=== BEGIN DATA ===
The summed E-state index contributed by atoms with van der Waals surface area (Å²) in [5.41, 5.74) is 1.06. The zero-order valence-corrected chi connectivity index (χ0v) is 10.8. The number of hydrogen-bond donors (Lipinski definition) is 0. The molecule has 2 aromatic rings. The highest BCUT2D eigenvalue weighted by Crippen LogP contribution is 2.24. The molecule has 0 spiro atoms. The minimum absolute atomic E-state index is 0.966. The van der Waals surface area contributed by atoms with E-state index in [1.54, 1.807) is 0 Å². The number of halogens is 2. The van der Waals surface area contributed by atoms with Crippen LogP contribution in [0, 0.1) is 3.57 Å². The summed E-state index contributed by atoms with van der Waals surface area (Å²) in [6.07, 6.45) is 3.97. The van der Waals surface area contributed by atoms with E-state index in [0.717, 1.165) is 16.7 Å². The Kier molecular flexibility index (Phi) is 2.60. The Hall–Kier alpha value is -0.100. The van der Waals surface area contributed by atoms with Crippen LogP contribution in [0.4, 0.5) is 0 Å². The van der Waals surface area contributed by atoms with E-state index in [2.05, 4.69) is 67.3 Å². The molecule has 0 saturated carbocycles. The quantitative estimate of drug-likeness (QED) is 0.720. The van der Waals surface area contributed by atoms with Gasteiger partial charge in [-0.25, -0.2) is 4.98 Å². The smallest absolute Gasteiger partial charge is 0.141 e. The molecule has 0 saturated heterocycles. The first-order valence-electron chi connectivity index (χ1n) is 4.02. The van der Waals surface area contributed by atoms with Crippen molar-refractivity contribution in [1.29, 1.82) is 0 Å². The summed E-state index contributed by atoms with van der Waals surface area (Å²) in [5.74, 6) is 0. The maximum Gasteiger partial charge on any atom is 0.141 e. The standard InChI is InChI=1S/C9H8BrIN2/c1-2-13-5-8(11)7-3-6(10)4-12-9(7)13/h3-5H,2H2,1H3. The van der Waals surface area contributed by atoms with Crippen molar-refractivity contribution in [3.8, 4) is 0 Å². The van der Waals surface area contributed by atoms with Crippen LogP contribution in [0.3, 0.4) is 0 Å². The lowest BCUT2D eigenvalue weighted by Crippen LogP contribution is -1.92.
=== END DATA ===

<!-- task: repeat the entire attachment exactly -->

The summed E-state index contributed by atoms with van der Waals surface area (Å²) in [5.41, 5.74) is 1.06. The zero-order valence-corrected chi connectivity index (χ0v) is 10.8. The number of hydrogen-bond donors (Lipinski definition) is 0. The molecule has 2 aromatic rings. The highest BCUT2D eigenvalue weighted by Crippen LogP contribution is 2.24. The molecule has 0 spiro atoms. The minimum absolute atomic E-state index is 0.966. The van der Waals surface area contributed by atoms with E-state index in [1.54, 1.807) is 0 Å². The number of halogens is 2. The van der Waals surface area contributed by atoms with Crippen LogP contribution in [0, 0.1) is 3.57 Å². The summed E-state index contributed by atoms with van der Waals surface area (Å²) in [6.07, 6.45) is 3.97. The van der Waals surface area contributed by atoms with E-state index in [0.717, 1.165) is 16.7 Å². The Kier molecular flexibility index (Phi) is 2.60. The Hall–Kier alpha value is -0.100. The van der Waals surface area contributed by atoms with Crippen LogP contribution in [0.4, 0.5) is 0 Å². The van der Waals surface area contributed by atoms with E-state index in [2.05, 4.69) is 67.3 Å². The molecule has 0 saturated carbocycles. The quantitative estimate of drug-likeness (QED) is 0.720. The van der Waals surface area contributed by atoms with Gasteiger partial charge in [-0.25, -0.2) is 4.98 Å². The smallest absolute Gasteiger partial charge is 0.141 e. The molecule has 0 saturated heterocycles. The first-order valence-electron chi connectivity index (χ1n) is 4.02. The van der Waals surface area contributed by atoms with Crippen molar-refractivity contribution in [1.29, 1.82) is 0 Å². The summed E-state index contributed by atoms with van der Waals surface area (Å²) in [5.74, 6) is 0. The maximum Gasteiger partial charge on any atom is 0.141 e. The standard InChI is InChI=1S/C9H8BrIN2/c1-2-13-5-8(11)7-3-6(10)4-12-9(7)13/h3-5H,2H2,1H3. The van der Waals surface area contributed by atoms with Crippen molar-refractivity contribution in [3.8, 4) is 0 Å². The van der Waals surface area contributed by atoms with Crippen LogP contribution in [0.3, 0.4) is 0 Å². The lowest BCUT2D eigenvalue weighted by Crippen LogP contribution is -1.92.